Denise-Judy Johnson has deep roots in South Oroville. It’s where she was raised—where her mother was raised. She was there in the early 1980s when white supremacists spread anti-Black literature at Oroville High School and the group’s leader, Perry “Red” Warthan, killed the teen who informed on him. She’s watched city leaders wrestle with annexing South Oroville, which they finally did in 2015.
Johnson has seen positive developments, as well—most conspicuously, the Southside Oroville Community Center, built in 2001 on a Wyandotte Avenue crest by Oroville Hospital. Along with guiding two community groups, the Tree of Hope Foundation and Concerned Parents of South Oroville, she’s a member of the nonprofit organization that operates the facility for Butte County, under whose jurisdiction the facility originally fell.
On May 31, 2021, the county can transfer its rights to the community center, and the city has expressed interest. Public records obtained by the Oroville Southside Community Improvement Association (OSCIA), which runs the center, contain emails between the city and county, including discussion of potential uses for municipal business and outside agencies if Oroville moves in, ostensibly taking control from the community association.
Though not on the Oroville City Council agenda this afternoon (Dec. 1), community members plan to meet at City Hall at 4:30 p.m. and let their concerns be heard.
“I don’t hear [in the city’s emails] where will the kids go, where will the community go, for this center is the center of Southside,” Johnson told the CN&R. “It’s where we come when we need information, when we don’t know what to do, when we’re doing a job fair, when we need our kids to be placed somewhere, when we need have a memorial service, when we need to come together and meet together. This is the lifeline of Southside. …
“Nothing has been poured into Southside by the city since annexation—tell me where, I’ll go look at it, take some pictures. They gave us a cookie jar with no cookies. Now, [the city says] ‘Let’s take the top of the hill, and we’ll overlook ’em and not look at ’em at all.’ Because once they do that, we’re not welcome up this hill.”
City Administrator Bill LaGrone confirmed “conversations of taking ownership” initiated by county staff and that city staff has drafted only “hypotheticals of potential uses of the facility” as opposed to a full, formal plan.
“The council has given no direction on the day-to-day operation of the facility or set a policy,” LaGrone said by phone. “No direction has been given about changing anything. … Staff can have all of the ideas that we want; however, until the City Council sets the policy, those ideas are just ideas.”
Among the ideas raised, in an email from Assistant City Administrator Leo DePaola, is using the center as a municipal building. Since the current City Hall “is located in the inundation zone in a dam failure,” he wrote, the Southside center’s “location would allow the City to to have an onsite EOC [emergency operations center].” DePaola also wrote that the city “is willing to entertain possibilities of leasing space to partner organizations or nonprofits … as typically these organizations need operational space while having limited funds.”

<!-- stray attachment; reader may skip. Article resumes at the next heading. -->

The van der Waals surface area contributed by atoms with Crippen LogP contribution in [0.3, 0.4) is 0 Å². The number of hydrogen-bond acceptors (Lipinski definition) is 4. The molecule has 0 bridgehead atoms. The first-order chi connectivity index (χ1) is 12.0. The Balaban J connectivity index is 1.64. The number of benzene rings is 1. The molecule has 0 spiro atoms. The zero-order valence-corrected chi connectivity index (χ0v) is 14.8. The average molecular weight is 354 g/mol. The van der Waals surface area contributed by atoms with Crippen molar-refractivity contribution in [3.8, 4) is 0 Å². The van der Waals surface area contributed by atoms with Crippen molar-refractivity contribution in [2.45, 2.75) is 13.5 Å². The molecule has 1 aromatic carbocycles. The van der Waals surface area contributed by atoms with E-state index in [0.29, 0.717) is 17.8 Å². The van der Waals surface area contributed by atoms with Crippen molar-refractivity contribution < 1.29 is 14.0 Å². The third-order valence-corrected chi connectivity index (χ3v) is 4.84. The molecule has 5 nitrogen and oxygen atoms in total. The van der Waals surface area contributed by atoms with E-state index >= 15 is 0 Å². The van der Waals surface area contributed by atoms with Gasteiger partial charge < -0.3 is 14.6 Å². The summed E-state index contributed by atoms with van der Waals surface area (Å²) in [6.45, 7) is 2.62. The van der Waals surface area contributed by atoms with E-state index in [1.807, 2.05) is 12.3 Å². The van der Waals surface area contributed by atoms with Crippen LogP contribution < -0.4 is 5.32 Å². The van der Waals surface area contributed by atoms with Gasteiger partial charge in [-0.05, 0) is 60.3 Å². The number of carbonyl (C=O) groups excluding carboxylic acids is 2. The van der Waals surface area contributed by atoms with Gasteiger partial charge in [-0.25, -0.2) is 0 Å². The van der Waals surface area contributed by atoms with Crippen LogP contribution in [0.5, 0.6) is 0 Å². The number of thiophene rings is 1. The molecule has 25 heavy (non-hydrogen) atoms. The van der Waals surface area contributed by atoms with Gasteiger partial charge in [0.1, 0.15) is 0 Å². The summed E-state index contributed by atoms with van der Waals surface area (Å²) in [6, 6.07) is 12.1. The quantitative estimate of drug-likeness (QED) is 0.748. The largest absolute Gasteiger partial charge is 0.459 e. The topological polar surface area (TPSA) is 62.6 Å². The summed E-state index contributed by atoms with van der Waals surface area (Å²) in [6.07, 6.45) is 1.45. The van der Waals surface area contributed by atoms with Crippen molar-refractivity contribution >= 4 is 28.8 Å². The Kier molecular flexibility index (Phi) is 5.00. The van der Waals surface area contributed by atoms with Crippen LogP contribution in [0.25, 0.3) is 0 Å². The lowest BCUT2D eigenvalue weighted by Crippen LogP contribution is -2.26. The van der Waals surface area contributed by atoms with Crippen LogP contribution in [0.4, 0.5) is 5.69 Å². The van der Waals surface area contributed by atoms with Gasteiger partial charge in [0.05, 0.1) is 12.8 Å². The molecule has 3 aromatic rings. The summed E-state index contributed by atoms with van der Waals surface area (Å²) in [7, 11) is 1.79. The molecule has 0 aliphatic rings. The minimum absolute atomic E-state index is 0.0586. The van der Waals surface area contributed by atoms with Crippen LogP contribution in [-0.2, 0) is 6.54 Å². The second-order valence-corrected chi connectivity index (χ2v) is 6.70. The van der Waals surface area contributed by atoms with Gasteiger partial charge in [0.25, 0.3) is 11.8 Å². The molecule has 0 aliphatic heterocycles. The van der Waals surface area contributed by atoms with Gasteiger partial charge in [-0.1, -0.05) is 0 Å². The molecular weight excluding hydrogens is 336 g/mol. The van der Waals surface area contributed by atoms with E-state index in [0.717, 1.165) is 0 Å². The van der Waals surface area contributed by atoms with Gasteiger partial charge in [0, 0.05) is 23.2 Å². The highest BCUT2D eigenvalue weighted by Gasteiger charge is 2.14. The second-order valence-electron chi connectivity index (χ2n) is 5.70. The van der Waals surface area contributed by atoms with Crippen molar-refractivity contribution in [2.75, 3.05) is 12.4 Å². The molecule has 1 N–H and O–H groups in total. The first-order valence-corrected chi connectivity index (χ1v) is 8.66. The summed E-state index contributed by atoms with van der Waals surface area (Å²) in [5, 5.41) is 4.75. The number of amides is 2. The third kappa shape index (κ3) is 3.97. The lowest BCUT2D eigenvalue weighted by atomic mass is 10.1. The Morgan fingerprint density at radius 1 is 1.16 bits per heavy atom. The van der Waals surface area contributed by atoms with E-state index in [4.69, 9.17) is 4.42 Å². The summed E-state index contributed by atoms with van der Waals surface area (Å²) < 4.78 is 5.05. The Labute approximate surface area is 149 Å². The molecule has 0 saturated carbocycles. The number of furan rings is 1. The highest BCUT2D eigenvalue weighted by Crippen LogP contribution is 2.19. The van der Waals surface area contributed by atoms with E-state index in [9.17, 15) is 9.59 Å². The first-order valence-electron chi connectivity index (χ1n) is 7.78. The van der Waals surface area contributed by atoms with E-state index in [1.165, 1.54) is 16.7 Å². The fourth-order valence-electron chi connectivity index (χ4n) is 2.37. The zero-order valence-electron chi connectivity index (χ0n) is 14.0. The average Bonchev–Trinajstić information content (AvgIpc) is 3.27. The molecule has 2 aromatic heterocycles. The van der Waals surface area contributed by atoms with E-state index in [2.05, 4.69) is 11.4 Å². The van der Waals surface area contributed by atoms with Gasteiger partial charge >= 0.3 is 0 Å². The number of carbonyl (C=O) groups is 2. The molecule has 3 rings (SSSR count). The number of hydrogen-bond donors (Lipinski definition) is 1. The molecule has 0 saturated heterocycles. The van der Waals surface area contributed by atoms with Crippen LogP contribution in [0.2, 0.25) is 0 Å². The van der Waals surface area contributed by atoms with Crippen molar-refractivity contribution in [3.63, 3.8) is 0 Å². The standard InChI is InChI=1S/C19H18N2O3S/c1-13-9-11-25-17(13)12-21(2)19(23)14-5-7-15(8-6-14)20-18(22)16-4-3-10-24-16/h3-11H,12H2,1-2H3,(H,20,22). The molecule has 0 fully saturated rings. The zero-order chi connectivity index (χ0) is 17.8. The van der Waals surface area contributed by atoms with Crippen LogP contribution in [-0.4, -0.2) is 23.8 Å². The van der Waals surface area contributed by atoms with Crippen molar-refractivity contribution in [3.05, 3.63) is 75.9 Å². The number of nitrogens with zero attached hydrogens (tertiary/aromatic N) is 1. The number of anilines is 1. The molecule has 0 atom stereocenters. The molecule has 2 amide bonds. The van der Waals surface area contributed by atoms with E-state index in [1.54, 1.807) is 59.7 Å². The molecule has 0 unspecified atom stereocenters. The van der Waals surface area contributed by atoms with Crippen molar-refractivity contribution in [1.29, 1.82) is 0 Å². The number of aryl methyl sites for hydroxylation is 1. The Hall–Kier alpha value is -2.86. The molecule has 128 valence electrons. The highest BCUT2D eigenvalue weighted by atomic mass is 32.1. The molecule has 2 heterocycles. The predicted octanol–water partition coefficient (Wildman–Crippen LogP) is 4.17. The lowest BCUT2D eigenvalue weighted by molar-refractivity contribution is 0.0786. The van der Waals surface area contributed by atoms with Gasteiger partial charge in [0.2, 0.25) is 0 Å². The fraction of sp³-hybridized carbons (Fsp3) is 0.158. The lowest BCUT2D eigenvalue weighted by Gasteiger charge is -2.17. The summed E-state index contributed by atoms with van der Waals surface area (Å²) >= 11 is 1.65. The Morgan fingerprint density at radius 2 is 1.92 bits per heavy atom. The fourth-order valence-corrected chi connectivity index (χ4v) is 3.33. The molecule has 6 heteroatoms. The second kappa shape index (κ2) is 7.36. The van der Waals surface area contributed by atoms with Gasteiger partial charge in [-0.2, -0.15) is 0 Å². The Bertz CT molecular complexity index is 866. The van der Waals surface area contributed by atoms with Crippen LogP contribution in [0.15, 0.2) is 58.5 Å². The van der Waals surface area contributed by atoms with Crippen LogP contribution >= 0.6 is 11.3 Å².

Southside residents rely on the center to meet a wide array of needs. Pastor Kevin Thompson, OSCIA’s CEO and center director; Keesha Hills, OSCIA senior administrator; Bill Bynum, Friends of Oroville co-founder; and Johnson listed two dozen services—ranging from schooling and youth enrichment to food distributions to Hmong funerals and neighborhood meetings.
“It represents the name ‘Community Center,’” Thompson said.
Pastor of No. 1 Church of God in Christ, Thompson has strong concerns about the facility’s future in city hands. He said OSCIA has proven its capability to run a community center, while Oroville has taken no interest in the facility until now.
“It would be devastating to see this center to go into the hands of anyone other than the community,” Thompson said. “It was intended for the community; I personally have been in this building for 17 years, in one capacity or another, waiting for the 20 years to expire, because that’s the vision that we had. Things weren’t always running as smooth as they are now, but we held on, knowing one day we would have the opportunity to have this center turned over to the community through our nonprofit.
“To see it even being discussed [otherwise], that’s almost a slap in the face to an entire community.”
Thompson said Vice Mayor Scott Thomson will meet with him this week, In a letter from LaGrone, Mayor Chuck Reynolds declined. LaGrone told the CN&R that discussions are preliminary and that city officials “certainly will sit down with all stakeholders” should the council decide to pursue the center.
“I absolutely see the value in the services that are provided there and the value of having a community center such as this,” LaGrone said. “But I believe the city also has a financial and fiduciary responsibility to ensure that the dollars that we were entrusted with were handled appropriately, and what’s done with those dollars is done in the best interest of the entire community.
“I understand the concern that’s expressed by folks,” he added. “I would just hope that everyone would be patient, let us go through our due diligence, then make a fair evaluation of what we do from here.”
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